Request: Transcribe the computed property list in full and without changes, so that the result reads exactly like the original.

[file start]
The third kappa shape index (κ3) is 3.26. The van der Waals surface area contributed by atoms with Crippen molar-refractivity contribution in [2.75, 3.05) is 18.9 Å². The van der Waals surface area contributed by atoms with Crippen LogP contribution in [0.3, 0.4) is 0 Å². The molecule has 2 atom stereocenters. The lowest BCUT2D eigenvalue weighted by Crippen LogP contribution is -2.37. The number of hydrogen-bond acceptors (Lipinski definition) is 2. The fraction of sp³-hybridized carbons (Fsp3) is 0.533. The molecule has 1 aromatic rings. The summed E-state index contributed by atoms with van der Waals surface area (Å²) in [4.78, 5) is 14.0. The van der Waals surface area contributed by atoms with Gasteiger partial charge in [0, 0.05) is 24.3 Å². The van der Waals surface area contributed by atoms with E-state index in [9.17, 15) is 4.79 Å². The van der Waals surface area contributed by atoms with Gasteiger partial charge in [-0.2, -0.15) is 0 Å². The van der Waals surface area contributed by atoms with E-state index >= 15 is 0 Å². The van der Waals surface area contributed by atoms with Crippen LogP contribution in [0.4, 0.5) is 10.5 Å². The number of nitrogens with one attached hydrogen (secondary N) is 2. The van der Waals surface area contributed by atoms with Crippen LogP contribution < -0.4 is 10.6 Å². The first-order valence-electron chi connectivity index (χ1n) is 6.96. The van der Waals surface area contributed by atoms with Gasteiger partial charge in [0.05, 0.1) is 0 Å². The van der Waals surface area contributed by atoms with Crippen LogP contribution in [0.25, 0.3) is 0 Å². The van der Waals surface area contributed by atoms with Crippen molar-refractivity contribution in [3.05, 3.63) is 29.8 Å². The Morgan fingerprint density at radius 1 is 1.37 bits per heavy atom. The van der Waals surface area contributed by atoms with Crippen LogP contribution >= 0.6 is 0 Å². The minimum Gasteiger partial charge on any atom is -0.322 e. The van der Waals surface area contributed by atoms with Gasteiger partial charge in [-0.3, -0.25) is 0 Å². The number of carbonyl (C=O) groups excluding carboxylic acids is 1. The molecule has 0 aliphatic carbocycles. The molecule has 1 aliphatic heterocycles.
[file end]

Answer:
The third kappa shape index (κ3) is 3.26. The van der Waals surface area contributed by atoms with Crippen molar-refractivity contribution in [2.75, 3.05) is 18.9 Å². The van der Waals surface area contributed by atoms with Crippen LogP contribution in [0.3, 0.4) is 0 Å². The molecule has 2 atom stereocenters. The lowest BCUT2D eigenvalue weighted by Crippen LogP contribution is -2.37. The number of hydrogen-bond acceptors (Lipinski definition) is 2. The fraction of sp³-hybridized carbons (Fsp3) is 0.533. The molecule has 1 aromatic rings. The summed E-state index contributed by atoms with van der Waals surface area (Å²) in [4.78, 5) is 14.0. The van der Waals surface area contributed by atoms with Gasteiger partial charge in [0, 0.05) is 24.3 Å². The van der Waals surface area contributed by atoms with E-state index in [9.17, 15) is 4.79 Å². The van der Waals surface area contributed by atoms with Gasteiger partial charge in [-0.2, -0.15) is 0 Å². The van der Waals surface area contributed by atoms with E-state index >= 15 is 0 Å². The van der Waals surface area contributed by atoms with Crippen LogP contribution in [0.4, 0.5) is 10.5 Å². The number of nitrogens with one attached hydrogen (secondary N) is 2. The van der Waals surface area contributed by atoms with Crippen LogP contribution < -0.4 is 10.6 Å². The first-order valence-electron chi connectivity index (χ1n) is 6.96. The van der Waals surface area contributed by atoms with Gasteiger partial charge in [0.05, 0.1) is 0 Å². The van der Waals surface area contributed by atoms with Crippen LogP contribution in [0.25, 0.3) is 0 Å². The van der Waals surface area contributed by atoms with Crippen molar-refractivity contribution in [3.05, 3.63) is 29.8 Å². The Morgan fingerprint density at radius 1 is 1.37 bits per heavy atom. The van der Waals surface area contributed by atoms with Crippen LogP contribution >= 0.6 is 0 Å². The minimum Gasteiger partial charge on any atom is -0.322 e. The van der Waals surface area contributed by atoms with Gasteiger partial charge in [-0.3, -0.25) is 0 Å². The number of carbonyl (C=O) groups excluding carboxylic acids is 1. The molecule has 0 aliphatic carbocycles. The molecule has 1 aliphatic heterocycles.